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The new Premier League's contender: this is how Wolverhampton works

Since Jorge Mendes is involved with the club, the results have improved and criticisms have multiplied

The new Premier League's contender: this is how Wolverhampton works

Wolverhampton Wanderers, team from the city of Wolverhampton in the region of the Western Midlands of England, got to the highest category of English football having won the tournament of promotion with relative comfort.

Leer en español: Premier League: Los millones detrás del éxito del Wolverhampton

The key in its soccer success was an intelligent, innovative, and controversial business structure, led by the new owners of the team: the Chinese investment conglomerate Fosun International.

Now, the team added its first victory in the Premier League against West Ham, and knew how to complicate the champion, Manchester City, giving it a draw in the third round of the league.

The Chinese conglomerate, which bought the club for 45 million pounds, brought with it an injection of capital that in its first year allowed the club to take losses of more than 23 million pounds, generated mainly by millionaire purchases of players that brought better performance to the team.

In addition to the financial muscle of Fosun International, a key player in the reconstruction of the Wolves, who remained absent from the English first division since the 2011-12 season, was the Portuguese agent Jorge Mendes.

 
 
 
 
 
 
 
 
 
 
 
 
 
 
 

A shared publication of Wolves (@wolves) on

 

Mendes, who runs the agency representing players GestiFute, and has among its clients Cristiano Ronaldo, James Rodriguez, Radamel Falcao and coach José Mourinho, among many others, mostly Portuguese, plays the role of agent and adviser to the club and its president.

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Among current Mendes clients, and Wolves' active roster, there are 5 players in common, including some of the undisputed stars of the English team. Among them highlight Helder Costa and Rúben Neves, both broke the record of the most expensive transfer of the team with their arrival, the first costing 13 million pounds, and the second around 15.8 million, and both played a key role in the performance of the team to get to first division.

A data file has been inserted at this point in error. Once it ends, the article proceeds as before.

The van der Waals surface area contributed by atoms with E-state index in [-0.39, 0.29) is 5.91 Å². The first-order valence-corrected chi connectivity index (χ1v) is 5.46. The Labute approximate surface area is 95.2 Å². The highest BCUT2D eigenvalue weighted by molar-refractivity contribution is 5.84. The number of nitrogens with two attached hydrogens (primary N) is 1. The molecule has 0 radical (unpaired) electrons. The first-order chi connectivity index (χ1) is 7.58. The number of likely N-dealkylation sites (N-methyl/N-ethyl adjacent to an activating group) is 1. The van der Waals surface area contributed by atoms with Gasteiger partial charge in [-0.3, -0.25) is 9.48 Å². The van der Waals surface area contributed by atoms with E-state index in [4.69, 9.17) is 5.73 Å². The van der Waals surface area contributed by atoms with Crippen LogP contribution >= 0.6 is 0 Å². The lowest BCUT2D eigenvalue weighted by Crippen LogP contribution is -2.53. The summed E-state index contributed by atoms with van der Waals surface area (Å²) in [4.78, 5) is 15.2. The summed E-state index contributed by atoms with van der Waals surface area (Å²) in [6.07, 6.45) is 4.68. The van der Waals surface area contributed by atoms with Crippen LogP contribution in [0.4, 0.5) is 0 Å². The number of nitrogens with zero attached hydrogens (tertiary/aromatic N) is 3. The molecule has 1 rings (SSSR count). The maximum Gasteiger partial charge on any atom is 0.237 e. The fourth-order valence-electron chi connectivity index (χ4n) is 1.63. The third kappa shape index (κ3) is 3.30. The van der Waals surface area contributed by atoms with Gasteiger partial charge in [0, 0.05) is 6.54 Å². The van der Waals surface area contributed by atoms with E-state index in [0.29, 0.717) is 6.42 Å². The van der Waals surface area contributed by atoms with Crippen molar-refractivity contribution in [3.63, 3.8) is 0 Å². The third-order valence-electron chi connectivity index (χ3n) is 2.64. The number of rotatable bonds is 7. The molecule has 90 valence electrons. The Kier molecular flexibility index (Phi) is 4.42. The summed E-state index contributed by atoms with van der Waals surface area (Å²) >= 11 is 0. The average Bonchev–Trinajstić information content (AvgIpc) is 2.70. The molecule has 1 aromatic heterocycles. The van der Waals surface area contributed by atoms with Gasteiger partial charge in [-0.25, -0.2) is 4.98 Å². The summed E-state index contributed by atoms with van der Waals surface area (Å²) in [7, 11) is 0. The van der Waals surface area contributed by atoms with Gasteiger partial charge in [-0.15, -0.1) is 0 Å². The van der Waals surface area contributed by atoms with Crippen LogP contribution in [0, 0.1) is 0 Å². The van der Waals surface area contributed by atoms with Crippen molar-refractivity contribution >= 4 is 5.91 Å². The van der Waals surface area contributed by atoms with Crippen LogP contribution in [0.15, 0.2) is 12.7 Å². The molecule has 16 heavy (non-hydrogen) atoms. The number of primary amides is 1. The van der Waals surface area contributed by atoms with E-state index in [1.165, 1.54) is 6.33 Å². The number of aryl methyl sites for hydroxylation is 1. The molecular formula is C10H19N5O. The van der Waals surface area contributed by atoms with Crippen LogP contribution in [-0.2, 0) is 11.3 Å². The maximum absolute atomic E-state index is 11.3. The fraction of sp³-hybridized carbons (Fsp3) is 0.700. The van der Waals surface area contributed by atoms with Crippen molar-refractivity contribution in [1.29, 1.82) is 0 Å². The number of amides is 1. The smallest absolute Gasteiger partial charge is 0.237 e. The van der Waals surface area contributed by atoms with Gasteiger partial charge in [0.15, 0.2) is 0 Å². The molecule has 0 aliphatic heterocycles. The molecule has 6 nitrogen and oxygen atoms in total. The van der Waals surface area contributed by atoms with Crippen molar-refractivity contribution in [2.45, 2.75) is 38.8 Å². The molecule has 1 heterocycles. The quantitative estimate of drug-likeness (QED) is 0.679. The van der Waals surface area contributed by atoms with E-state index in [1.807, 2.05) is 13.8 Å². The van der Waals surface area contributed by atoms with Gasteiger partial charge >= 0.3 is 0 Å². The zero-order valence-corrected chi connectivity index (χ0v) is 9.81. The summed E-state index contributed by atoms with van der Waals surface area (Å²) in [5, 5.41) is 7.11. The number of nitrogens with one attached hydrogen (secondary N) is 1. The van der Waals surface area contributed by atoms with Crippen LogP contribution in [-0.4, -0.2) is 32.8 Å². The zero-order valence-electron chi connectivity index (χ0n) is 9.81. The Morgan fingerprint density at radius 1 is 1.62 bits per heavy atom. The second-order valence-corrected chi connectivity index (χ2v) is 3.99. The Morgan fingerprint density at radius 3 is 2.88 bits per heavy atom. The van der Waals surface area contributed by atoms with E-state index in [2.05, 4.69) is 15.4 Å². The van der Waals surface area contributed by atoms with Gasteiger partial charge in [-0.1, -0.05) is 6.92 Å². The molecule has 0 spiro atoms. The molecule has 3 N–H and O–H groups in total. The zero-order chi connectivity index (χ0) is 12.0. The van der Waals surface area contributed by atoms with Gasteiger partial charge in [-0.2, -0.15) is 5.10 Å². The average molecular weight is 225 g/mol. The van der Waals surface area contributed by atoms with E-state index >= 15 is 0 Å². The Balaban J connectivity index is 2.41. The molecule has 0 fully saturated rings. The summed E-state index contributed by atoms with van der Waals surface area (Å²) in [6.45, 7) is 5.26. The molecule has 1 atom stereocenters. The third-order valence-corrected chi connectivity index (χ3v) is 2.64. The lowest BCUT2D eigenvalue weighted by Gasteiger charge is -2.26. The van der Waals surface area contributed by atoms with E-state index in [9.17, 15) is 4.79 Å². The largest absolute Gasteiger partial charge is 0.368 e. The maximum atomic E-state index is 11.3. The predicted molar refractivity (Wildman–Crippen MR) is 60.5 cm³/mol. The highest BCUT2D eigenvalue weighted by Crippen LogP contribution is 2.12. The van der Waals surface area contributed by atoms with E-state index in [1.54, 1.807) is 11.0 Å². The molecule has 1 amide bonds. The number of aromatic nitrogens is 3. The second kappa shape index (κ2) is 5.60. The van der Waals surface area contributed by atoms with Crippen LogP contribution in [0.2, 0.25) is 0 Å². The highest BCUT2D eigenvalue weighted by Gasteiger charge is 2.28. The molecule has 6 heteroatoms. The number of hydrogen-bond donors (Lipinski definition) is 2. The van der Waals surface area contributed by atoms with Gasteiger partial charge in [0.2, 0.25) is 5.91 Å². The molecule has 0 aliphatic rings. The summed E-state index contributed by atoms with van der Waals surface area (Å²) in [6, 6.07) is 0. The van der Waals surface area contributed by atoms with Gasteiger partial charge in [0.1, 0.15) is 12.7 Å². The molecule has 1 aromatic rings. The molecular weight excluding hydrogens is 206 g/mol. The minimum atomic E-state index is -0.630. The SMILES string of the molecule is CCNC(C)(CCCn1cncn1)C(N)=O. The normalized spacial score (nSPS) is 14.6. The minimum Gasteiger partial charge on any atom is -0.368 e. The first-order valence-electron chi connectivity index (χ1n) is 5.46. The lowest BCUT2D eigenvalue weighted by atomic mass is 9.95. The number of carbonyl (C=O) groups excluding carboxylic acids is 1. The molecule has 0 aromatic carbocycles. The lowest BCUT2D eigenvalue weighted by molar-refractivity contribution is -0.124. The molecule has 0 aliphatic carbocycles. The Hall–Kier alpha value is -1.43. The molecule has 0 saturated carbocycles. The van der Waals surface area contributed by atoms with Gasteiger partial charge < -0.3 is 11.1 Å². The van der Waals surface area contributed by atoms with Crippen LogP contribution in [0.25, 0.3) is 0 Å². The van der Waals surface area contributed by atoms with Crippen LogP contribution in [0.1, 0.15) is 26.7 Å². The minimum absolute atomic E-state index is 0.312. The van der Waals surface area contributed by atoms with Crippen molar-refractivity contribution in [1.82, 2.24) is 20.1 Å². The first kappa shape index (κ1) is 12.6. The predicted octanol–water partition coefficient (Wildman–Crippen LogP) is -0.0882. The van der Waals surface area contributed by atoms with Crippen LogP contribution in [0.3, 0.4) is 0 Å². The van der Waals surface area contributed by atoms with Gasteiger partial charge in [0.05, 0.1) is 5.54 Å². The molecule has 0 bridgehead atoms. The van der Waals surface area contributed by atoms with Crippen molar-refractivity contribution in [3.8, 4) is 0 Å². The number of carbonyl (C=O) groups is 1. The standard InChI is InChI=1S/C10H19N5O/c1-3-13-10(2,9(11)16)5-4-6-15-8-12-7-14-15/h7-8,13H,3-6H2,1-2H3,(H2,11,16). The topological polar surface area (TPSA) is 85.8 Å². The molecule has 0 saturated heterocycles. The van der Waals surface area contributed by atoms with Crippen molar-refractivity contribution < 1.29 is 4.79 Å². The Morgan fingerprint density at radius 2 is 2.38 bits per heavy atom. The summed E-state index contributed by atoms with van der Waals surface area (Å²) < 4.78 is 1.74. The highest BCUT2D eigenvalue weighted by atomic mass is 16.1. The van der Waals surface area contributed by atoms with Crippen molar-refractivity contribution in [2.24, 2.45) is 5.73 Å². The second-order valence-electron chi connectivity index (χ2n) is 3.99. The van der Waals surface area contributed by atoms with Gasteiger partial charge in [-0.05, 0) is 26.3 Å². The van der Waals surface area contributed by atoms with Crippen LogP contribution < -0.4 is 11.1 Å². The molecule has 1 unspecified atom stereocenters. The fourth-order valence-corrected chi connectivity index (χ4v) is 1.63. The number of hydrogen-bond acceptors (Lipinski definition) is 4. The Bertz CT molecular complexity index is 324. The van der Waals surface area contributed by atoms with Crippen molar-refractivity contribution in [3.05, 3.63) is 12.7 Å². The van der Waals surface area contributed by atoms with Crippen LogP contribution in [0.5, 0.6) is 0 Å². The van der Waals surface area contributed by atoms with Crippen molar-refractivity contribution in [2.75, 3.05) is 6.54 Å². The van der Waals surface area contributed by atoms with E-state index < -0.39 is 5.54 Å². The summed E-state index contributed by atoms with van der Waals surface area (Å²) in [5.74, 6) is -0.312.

In addition, this season, already facing a season in the first division, Wolverhampton hired two of the most important clients of Mendes, the goalkeeper Rui Patricio and midfielder Joao Moutinho, two key players in the Portuguese team.

'Illegal and unfair'

The success of the Wolves in second division aroused suspicion in the other 23 teams against whom they competed. Owners and technicians from other clubs demonstrated in social networks against what they consider unfair competition from Wolverhampton, arguing that by having Jorge Mendes in a high position, the club receives preferential treatment in the transfer season, particularly with the clients of GestiFute.

The owner of the club Leeds United, Andrea Radrizzani, was one of the people who most commented about the role of Mendes in Wolves and the impact this had on the football.

"Congratulations to the best team, but I hope the league can be fair for all 24 teams," Radrizzani said on Twitter when Wolverhampton was crowned second division champion.

Radrizzani also criticized the other links between Wolves and GestiFute, because in addition to Mendes' position as advisor, the club's owner group, Fosun International, was accused of owning part of the GestiFute agency, which for Radrizzani represents a situation 'illegal and unfair'.

When the case came to the English Football League (EFL), the body that regulates the competition in the second division of English football, brought by Radrizzani together with the owners of other clubs in this category, the EFL ruled that the case of Wolves and Mendes did not violate the rules.

 

 
 
 
 
 
 
 
 
 
 
 
 
 
 
 

A shared publication of Wolves (@wolves) on

 

Although the EFL prohibits the company or person owning a club from also participating as the owner of a player representation agency, the organization argued that it was not Fosun International who participated in GestiFute, but only its owner, Guo Guangchang.

A diverse portfolio for Fosun International

Within the great empire of the Chinese conglomerate Fosun International, the Wolves are just a small part, which deserved their first appearance in the company's annual report by winning the promotion tournament and reaching the Premier League.

According to Express and Star, Fosun International recorded revenues of 5 billion pounds only during the first half of this year, which means that its income amounted to more than 790 million pounds. Compared to these figures, the 45 million pounds paid by the group by Wolverhampton Wanderers FC does not seem like much.

Also read: The new owners of AC Milan are 'vultures'

Actually, Fosun International depends on a diverse portfolio to stay afloat, investing in life insurance, banking, oil, clothing, tourism, drugs, and soccer among other industries.

In 2015, it was announced that Guo Guangchang, president of Fosun International, had disappeared, but shortly after a spokesman for the company announced that he was 'helping the authorities with an investigation' as reported by the BBC. Cases like this are frequent in China under the government of Xi Jinping, who exercises strict control over Chinese conglomerates with investments abroad.

 

LatinAmerican Post | Pedro Bernal
Translated from “El nuevo contendiente de la Premier League: así funciona el Wolverhampton”